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pass degree

noun
1.
(in English universities) an ordinary bachelor's degree conferred without honors.
Also called poll, poll degree.
Origin
1910-1915
1910-15

poll2

[pol] /pɒl/
noun
1.
(especially at Cambridge University, England)
2.
the body of students who read for or obtain a degree without honors.
3.
Also called poll degree. pass degree.
Origin
1785-95; apparently < Greek polloí, in hoi polloí the many; see poly-
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Based on the Random House Dictionary, © Random House, Inc. 2014.
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British Dictionary definitions for poll de-gree

poll

/pəʊl/
noun
1.
the casting, recording, or counting of votes in an election; a voting
2.
the result or quantity of such a voting: a heavy poll
3.
Also called opinion poll
  1. a canvassing of a representative sample of a large group of people on some question in order to determine the general opinion of the group
  2. the results or record of such a canvassing
4.
any counting or enumeration: a poll of the number of men with long hair
5.
short for poll tax
6.
a list or enumeration of people, esp for taxation or voting purposes
7.
the striking face of a hammer
8.
the occipital or back part of the head of an animal
verb (mainly transitive)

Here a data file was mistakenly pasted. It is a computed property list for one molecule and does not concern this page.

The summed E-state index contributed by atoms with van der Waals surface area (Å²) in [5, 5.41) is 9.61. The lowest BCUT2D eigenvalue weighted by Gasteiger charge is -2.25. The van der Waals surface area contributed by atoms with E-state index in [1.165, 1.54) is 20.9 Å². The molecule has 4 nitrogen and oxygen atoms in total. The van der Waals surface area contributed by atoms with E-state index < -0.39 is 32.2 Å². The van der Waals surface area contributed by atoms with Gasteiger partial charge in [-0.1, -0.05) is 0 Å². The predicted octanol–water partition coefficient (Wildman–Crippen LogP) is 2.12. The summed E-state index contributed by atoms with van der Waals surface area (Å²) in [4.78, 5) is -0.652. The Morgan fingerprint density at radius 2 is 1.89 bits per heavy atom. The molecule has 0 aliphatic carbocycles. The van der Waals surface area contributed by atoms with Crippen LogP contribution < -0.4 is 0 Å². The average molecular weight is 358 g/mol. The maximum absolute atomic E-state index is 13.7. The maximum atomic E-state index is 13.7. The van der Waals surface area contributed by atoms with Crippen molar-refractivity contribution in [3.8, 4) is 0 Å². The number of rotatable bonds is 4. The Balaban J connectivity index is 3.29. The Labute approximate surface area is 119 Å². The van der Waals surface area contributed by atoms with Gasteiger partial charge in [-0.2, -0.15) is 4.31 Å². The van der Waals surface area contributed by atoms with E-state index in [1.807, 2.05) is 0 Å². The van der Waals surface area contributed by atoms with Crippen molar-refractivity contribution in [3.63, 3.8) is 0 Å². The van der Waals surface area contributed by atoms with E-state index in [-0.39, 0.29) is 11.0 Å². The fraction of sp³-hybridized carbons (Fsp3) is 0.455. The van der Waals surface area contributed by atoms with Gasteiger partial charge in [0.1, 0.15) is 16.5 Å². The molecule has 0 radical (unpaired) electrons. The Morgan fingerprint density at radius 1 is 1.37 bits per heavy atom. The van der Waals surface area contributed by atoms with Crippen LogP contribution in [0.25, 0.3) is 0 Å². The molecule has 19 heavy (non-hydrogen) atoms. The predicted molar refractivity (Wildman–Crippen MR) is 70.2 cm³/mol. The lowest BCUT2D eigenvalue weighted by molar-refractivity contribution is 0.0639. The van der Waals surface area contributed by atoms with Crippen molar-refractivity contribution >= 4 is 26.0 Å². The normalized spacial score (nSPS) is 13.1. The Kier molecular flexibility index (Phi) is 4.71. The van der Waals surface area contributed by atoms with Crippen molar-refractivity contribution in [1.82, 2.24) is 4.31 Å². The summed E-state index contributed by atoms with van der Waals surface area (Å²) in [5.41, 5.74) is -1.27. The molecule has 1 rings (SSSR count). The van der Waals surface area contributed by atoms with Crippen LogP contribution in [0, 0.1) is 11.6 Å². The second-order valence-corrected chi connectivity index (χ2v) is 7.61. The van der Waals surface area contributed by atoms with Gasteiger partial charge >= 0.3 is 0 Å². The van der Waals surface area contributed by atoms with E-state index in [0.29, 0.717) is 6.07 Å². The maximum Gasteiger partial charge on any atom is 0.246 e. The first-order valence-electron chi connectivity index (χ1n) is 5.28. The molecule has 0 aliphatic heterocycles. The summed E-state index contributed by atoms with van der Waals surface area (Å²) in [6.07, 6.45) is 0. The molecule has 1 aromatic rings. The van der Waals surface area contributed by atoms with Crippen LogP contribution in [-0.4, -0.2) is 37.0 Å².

9.
to receive (a vote or quantity of votes): he polled 10 000 votes
10.
to receive, take, or record the votes of: he polled the whole town
11.
to canvass (a person, group, area, etc) as part of a survey of opinion
12.
(mainly US) to take the vote, verdict, opinion, etc, individually of each member (of a jury, conference, etc)
13.
(sometimes intransitive) to cast (a vote) in an election
14.
(computing) (in data transmission when several terminals share communications channels) to check each channel rapidly to establish which are free, or to call for data from each terminal in turn
15.
to clip or shear
16.
to remove or cut short the horns of (cattle)
Word Origin
C13 (in the sense: a human head) and C17 (in the modern sense: a counting of heads, votes): from Middle Low German polle hair of the head, head, top of a tree; compare Swedish pull crown of the head
Collins English Dictionary - Complete & Unabridged 2012 Digital Edition
© William Collins Sons & Co. Ltd. 1979, 1986 © HarperCollins
Publishers 1998, 2000, 2003, 2005, 2006, 2007, 2009, 2012
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Word Origin and History for poll de-gree

poll

n.

"head," early 14c., polle "hair of the head; piece of fur from the head of an animal," also "head," from Middle Low German or Middle Dutch pol "head, top." Sense extended early 14c. to "person, individual." Meaning "collection of votes" is first recorded 1620s, from notion of "counting heads;" meaning "survey of public opinion" is first recorded 1902. Poll tax, literally "head tax," is from 1690s. Literal use in English tends toward the part of the head where the hair grows.

v.

"to take the votes of," 1620s, from poll (n.). Related: Polled; polling. A deed poll "deed executed by one party only," is from earlier verbal meaning "cut the hair of," because the deed was cut straight rather than indented (see indent).

"to cut, trim," late 14c., "to cut short the hair" (of an animal or person), from poll (n.). Of trees or plants from 1570s. Related: Polled; polling.

Poll

fem. proper name, short for Polly. Noted from 1620s as a parrot's name.

Online Etymology Dictionary, © 2010 Douglas Harper
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